Brian Lichtenberg Celebrates VIBE’s 20th Anniversary By Remixing Classic Covers For New Collection
Designer Brian Lichtenberg teams up with VIBE to remix some of its classic covers from the vault and debut his brand new collection. His latest designs, which pay homage to classic street wear of the ’90s, mark a new direction for the Los Angeles-based wunderkind, known to flip familiar luxury brands such as Chanel, Balmain and Céline.
“The brands we selected for the collaboration for the covers were iconic and influential street wear brands of the ’90s,” he explains. After sifting through the archives, he handpicked the brand’s most iconic cover shots and paired them with popular brands Polo, Fubu, and Timberland.
VIBE’s first cover star Snoop Dogg was paired with the repurposed Timberland logo, a fitting combination given the rapper’s enthusiasm for the green. Lichtenberg then plucked the 15th anniversary issue cover that Jay Z adorned, giving it the Fubu spin.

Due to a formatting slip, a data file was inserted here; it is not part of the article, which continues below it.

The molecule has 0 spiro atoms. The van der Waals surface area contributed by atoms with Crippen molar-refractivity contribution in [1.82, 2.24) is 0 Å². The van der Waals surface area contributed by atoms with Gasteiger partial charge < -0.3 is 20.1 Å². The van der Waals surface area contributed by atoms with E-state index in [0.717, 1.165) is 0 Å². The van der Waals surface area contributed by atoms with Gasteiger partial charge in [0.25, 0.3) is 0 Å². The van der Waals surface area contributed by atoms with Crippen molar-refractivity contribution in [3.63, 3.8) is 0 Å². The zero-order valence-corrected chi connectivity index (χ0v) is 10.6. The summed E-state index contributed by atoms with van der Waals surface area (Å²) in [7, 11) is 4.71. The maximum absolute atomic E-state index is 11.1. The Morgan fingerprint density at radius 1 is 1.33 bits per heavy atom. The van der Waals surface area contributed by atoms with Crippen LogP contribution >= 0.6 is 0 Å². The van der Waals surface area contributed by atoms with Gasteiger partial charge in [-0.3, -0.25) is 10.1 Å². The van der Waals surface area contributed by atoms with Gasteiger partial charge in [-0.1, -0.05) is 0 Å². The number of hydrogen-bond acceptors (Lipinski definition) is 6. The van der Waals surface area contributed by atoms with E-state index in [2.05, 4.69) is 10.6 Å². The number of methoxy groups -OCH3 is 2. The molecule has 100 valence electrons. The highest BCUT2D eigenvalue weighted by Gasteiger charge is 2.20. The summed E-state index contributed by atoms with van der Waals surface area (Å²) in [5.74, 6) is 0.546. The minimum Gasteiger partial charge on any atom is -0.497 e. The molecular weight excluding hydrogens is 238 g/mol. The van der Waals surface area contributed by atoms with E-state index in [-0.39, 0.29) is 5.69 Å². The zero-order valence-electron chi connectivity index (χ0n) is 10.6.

The final pairing pit Polo Ralph Lauren with the March 2010 relaunch issue starring Drake. The Toronto rep even says it with his chest with the catchphrase YOLO etched into his shirt, representing an affinity to the lifestyle cliche he created with just four letters.
Lichtenberg, who sums up his label as “tongue in cheek meets high fashion,” has recently taken over the niche “ironic shirt” market in the fashion industry. Over the past few years, fashion’s elite has adopted his high-end brand-logo knock-offs. Singers Rihanna, Ciara, model Cara Delevingne and most recently, actress Lindsay Lohan, have all subscribed to the cult Lichtenberg, aka “BLTee” as his tags read, has created. He is also a celebrated couture and ready-to-wear designer.
But with genius comes controversy. His recent collection received backlash from the internet after he teamed with Kitson LA, plastering the names of drug paraphernalia on their latest designs. Anti-drug groups have put the collaboration on blast by calling the collection “disgusting” and “shameful.”
Lichtenberg released a statement, saying that his shirts are nothing more than a “parody of pop culture” and hope the outrage will “open the door to a much needed dialogue” on the prescription drug epidemic.
With signature pieces like the “Xanax” jersey, the “YOLO South Central” or the ubiquitous “Ballin'” & “Homies” tee, the forward-thinking trendsetter has placed his finger on the pulse of society, proving he hasn’t missed a beat.—Robbie Sokolowsky
Photo Composites By: Roman Milisic House Of Diehl